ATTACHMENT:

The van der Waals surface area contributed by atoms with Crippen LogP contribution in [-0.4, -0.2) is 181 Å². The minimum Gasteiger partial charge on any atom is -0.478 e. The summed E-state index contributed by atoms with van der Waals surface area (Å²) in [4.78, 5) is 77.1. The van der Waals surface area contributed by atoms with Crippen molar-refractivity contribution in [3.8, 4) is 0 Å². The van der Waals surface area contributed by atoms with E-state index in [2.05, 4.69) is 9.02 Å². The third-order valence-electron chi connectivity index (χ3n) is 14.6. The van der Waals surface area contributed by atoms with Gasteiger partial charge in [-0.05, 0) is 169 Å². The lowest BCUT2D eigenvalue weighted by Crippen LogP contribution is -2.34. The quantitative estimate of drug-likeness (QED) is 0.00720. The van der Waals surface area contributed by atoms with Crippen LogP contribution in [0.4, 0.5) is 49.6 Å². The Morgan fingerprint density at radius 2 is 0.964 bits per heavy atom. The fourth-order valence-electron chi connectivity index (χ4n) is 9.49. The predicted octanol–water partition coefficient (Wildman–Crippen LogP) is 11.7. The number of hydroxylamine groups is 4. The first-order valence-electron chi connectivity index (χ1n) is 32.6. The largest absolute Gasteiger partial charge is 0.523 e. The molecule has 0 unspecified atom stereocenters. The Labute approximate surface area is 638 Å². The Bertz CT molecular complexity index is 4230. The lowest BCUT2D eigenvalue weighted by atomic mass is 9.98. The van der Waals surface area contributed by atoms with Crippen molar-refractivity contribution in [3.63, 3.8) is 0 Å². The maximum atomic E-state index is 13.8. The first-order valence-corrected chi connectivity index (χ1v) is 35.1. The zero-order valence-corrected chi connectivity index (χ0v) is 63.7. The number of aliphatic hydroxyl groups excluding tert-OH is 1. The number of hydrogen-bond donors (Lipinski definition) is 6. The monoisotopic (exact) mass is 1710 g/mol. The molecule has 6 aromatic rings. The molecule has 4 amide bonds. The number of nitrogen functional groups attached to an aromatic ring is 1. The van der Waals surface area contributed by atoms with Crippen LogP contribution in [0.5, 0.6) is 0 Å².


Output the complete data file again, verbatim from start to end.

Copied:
The van der Waals surface area contributed by atoms with Crippen LogP contribution in [-0.4, -0.2) is 181 Å². The minimum Gasteiger partial charge on any atom is -0.478 e. The summed E-state index contributed by atoms with van der Waals surface area (Å²) in [4.78, 5) is 77.1. The van der Waals surface area contributed by atoms with Crippen molar-refractivity contribution in [3.8, 4) is 0 Å². The van der Waals surface area contributed by atoms with E-state index in [2.05, 4.69) is 9.02 Å². The third-order valence-electron chi connectivity index (χ3n) is 14.6. The van der Waals surface area contributed by atoms with Gasteiger partial charge in [-0.05, 0) is 169 Å². The lowest BCUT2D eigenvalue weighted by Crippen LogP contribution is -2.34. The quantitative estimate of drug-likeness (QED) is 0.00720. The van der Waals surface area contributed by atoms with Crippen LogP contribution in [0.4, 0.5) is 49.6 Å². The Morgan fingerprint density at radius 2 is 0.964 bits per heavy atom. The fourth-order valence-electron chi connectivity index (χ4n) is 9.49. The predicted octanol–water partition coefficient (Wildman–Crippen LogP) is 11.7. The number of hydroxylamine groups is 4. The first-order valence-electron chi connectivity index (χ1n) is 32.6. The largest absolute Gasteiger partial charge is 0.523 e. The molecule has 0 unspecified atom stereocenters. The Labute approximate surface area is 638 Å². The Bertz CT molecular complexity index is 4230. The lowest BCUT2D eigenvalue weighted by atomic mass is 9.98. The van der Waals surface area contributed by atoms with Crippen molar-refractivity contribution in [3.63, 3.8) is 0 Å². The maximum atomic E-state index is 13.8. The first-order valence-corrected chi connectivity index (χ1v) is 35.1. The zero-order valence-corrected chi connectivity index (χ0v) is 63.7. The number of aliphatic hydroxyl groups excluding tert-OH is 1. The number of hydrogen-bond donors (Lipinski definition) is 6. The monoisotopic (exact) mass is 1710 g/mol. The molecule has 6 aromatic rings. The molecule has 4 amide bonds. The number of nitrogen functional groups attached to an aromatic ring is 1. The van der Waals surface area contributed by atoms with Crippen LogP contribution in [0.5, 0.6) is 0 Å².